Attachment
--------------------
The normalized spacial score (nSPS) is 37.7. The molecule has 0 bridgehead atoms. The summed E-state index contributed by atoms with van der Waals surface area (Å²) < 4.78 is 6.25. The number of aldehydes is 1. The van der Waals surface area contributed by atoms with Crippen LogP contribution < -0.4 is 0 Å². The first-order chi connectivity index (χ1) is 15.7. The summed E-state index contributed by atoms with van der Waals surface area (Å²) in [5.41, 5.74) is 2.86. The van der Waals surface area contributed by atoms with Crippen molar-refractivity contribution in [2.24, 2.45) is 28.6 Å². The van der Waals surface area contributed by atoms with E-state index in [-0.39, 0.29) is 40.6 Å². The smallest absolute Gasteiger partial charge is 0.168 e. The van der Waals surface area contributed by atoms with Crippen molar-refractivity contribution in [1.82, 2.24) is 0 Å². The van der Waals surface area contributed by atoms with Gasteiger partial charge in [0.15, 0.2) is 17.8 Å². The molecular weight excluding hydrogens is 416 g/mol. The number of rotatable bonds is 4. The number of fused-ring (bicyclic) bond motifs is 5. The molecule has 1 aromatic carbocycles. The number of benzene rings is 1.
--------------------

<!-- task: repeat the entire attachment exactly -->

The normalized spacial score (nSPS) is 37.7. The molecule has 0 bridgehead atoms. The summed E-state index contributed by atoms with van der Waals surface area (Å²) < 4.78 is 6.25. The number of aldehydes is 1. The van der Waals surface area contributed by atoms with Crippen LogP contribution < -0.4 is 0 Å². The first-order chi connectivity index (χ1) is 15.7. The summed E-state index contributed by atoms with van der Waals surface area (Å²) in [5.41, 5.74) is 2.86. The van der Waals surface area contributed by atoms with Crippen molar-refractivity contribution in [2.24, 2.45) is 28.6 Å². The van der Waals surface area contributed by atoms with E-state index in [-0.39, 0.29) is 40.6 Å². The smallest absolute Gasteiger partial charge is 0.168 e. The van der Waals surface area contributed by atoms with Crippen molar-refractivity contribution in [1.82, 2.24) is 0 Å². The van der Waals surface area contributed by atoms with Gasteiger partial charge in [0.15, 0.2) is 17.8 Å². The molecular weight excluding hydrogens is 416 g/mol. The number of rotatable bonds is 4. The number of fused-ring (bicyclic) bond motifs is 5. The molecule has 1 aromatic carbocycles. The number of benzene rings is 1.